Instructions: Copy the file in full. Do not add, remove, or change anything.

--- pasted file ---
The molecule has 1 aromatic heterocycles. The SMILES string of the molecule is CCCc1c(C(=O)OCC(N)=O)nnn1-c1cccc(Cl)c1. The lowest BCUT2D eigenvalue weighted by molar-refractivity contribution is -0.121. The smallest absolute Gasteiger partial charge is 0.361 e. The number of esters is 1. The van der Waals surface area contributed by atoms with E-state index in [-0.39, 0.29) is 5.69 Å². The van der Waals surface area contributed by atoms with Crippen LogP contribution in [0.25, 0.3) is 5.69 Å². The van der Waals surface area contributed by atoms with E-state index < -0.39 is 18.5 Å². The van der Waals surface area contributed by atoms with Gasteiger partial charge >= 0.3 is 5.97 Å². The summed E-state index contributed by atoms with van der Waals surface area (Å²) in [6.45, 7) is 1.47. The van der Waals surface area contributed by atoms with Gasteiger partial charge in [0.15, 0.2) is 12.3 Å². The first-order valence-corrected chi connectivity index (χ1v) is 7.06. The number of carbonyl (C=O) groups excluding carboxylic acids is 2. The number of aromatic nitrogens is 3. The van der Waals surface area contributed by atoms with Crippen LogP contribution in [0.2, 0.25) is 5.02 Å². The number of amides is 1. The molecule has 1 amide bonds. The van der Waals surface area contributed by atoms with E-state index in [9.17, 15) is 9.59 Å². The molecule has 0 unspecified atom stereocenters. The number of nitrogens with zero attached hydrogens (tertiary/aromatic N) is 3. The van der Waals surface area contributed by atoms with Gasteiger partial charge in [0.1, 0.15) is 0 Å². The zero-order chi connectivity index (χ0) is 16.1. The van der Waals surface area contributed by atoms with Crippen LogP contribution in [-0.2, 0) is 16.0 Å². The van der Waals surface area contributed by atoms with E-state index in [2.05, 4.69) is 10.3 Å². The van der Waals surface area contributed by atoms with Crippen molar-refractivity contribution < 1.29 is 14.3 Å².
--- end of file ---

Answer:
The molecule has 1 aromatic heterocycles. The SMILES string of the molecule is CCCc1c(C(=O)OCC(N)=O)nnn1-c1cccc(Cl)c1. The lowest BCUT2D eigenvalue weighted by molar-refractivity contribution is -0.121. The smallest absolute Gasteiger partial charge is 0.361 e. The number of esters is 1. The van der Waals surface area contributed by atoms with E-state index in [-0.39, 0.29) is 5.69 Å². The van der Waals surface area contributed by atoms with Crippen LogP contribution in [0.25, 0.3) is 5.69 Å². The van der Waals surface area contributed by atoms with E-state index < -0.39 is 18.5 Å². The van der Waals surface area contributed by atoms with Gasteiger partial charge >= 0.3 is 5.97 Å². The summed E-state index contributed by atoms with van der Waals surface area (Å²) in [6.45, 7) is 1.47. The van der Waals surface area contributed by atoms with Gasteiger partial charge in [0.15, 0.2) is 12.3 Å². The first-order valence-corrected chi connectivity index (χ1v) is 7.06. The number of carbonyl (C=O) groups excluding carboxylic acids is 2. The number of aromatic nitrogens is 3. The van der Waals surface area contributed by atoms with Crippen LogP contribution in [0.2, 0.25) is 5.02 Å². The number of amides is 1. The molecule has 1 amide bonds. The van der Waals surface area contributed by atoms with E-state index in [9.17, 15) is 9.59 Å². The molecule has 0 unspecified atom stereocenters. The number of nitrogens with zero attached hydrogens (tertiary/aromatic N) is 3. The van der Waals surface area contributed by atoms with Gasteiger partial charge in [0.1, 0.15) is 0 Å². The zero-order chi connectivity index (χ0) is 16.1. The van der Waals surface area contributed by atoms with Crippen LogP contribution in [-0.2, 0) is 16.0 Å². The van der Waals surface area contributed by atoms with E-state index in [2.05, 4.69) is 10.3 Å². The van der Waals surface area contributed by atoms with Crippen molar-refractivity contribution < 1.29 is 14.3 Å².